I thought maybe he would be using his classical acoustic, as I am most familiar with, but when I went up earlier to see the merchandise I saw one of the new records and realized that it was a lot of midi sounding almost electronic stuff. So when he brought out then announced that he’d be playing on a keyboard, I wasn’t surprised.
He played the keyboard sitting on his lap. Probably about an hour set, with little talks inbetween songs. I was fortunate enough to record all but one of them. For whatever reason I decided not to record one, which ended up being one of my favourites, called “Pumpkin”.
At one point he played a song called “Through the trees”, and I felt almost like crying, or rather I had a welling up in my chest because that is the song I used to play to put me to sleep when I was having a rough night. I felt very at peace during the concert. My heart rate was perfectly at ease, just pumping along as calm as could be.
At the last song, before he played, he announced that it would be his last song, and then when it was over. He just sort of waved and walked down the aisle to the front of the building and dissappeared for a bit. Then later he came back to start packing up. We stuck around a little and then we went up when the timing seemed right and not too intrusive.
We went up and said that it was a good show, etc. I told him that I had given up on concerts altogether, but it was too good of an opportunity to pass up. I said that his music has always been relaxing for me (my g/f said that I put my hand towards my heart when I said this), and he seemed to be happy to hear this. I then shook his hand and thanked him for a great show, and we went on our way.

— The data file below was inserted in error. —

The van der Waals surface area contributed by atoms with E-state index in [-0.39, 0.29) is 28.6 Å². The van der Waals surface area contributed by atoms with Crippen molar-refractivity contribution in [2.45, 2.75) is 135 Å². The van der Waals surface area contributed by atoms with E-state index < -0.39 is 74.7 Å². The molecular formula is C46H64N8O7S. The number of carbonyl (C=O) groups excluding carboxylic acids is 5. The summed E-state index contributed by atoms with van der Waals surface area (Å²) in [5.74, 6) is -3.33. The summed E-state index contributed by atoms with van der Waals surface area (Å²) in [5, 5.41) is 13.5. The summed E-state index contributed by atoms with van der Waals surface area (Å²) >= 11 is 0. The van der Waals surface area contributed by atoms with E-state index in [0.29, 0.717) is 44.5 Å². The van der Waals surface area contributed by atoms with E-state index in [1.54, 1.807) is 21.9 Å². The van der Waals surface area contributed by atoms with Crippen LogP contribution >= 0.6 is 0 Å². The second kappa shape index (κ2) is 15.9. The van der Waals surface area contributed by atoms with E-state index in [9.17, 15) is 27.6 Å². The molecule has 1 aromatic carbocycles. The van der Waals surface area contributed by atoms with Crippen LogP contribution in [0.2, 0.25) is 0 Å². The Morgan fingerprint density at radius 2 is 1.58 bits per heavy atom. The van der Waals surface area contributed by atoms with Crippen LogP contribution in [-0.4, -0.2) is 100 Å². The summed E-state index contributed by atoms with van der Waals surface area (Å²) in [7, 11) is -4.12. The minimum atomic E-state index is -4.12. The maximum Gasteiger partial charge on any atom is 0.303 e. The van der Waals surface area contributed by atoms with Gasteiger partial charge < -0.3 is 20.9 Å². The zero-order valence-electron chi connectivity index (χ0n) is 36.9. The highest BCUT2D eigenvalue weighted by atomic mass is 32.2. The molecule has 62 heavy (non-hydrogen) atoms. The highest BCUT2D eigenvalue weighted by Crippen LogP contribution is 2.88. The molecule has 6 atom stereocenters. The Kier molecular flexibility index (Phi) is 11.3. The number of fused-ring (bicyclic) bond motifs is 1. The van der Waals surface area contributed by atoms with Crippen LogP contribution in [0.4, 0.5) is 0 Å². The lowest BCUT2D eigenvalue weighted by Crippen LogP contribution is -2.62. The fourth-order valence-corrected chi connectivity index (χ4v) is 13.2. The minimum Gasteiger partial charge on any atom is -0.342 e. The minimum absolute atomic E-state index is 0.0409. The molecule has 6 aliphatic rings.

Then we went to Baker St. Public House for some dinner. I had a hankering for fish and chips, and my g.f had chicken wings. I had a few sips of her beer (I think I’m getting back into drinking a little) and even had a chicken wing (I think I’m getting back into eating meat a little as well). It was delicious, and I said a silent prayer of thanks before eating it.
I will likely revise/edit/delete/add to this tomorrow.. for now it’s just a rant while it’s still fresh in my head before I go to sleep.
A paid holiday off of work and an all-you-can-eat sushi affair (would you believe, I didn’t even over do it). Sweatpants, home-made wool socks and a work tshirt from my old job. Legs up, a cardamom and vetiver candle (Paddywax - thanks Amazon) burns, and I’m studying for my drivers license with my girlfriend and the kitty on her lap. The sky now dark, I accept this moment for what it is and feel blessed to even be a part of it. I am trusting her more and more, and feel ever-safe with her.
While breathing can be difficult initially, it is necessary to deliver oxygen to ourselves. My favourite calming breathing cycle is a fairly classic, simple one: breathing in to the count of four, holding for the count of seven, and then exhaling to the count of eight.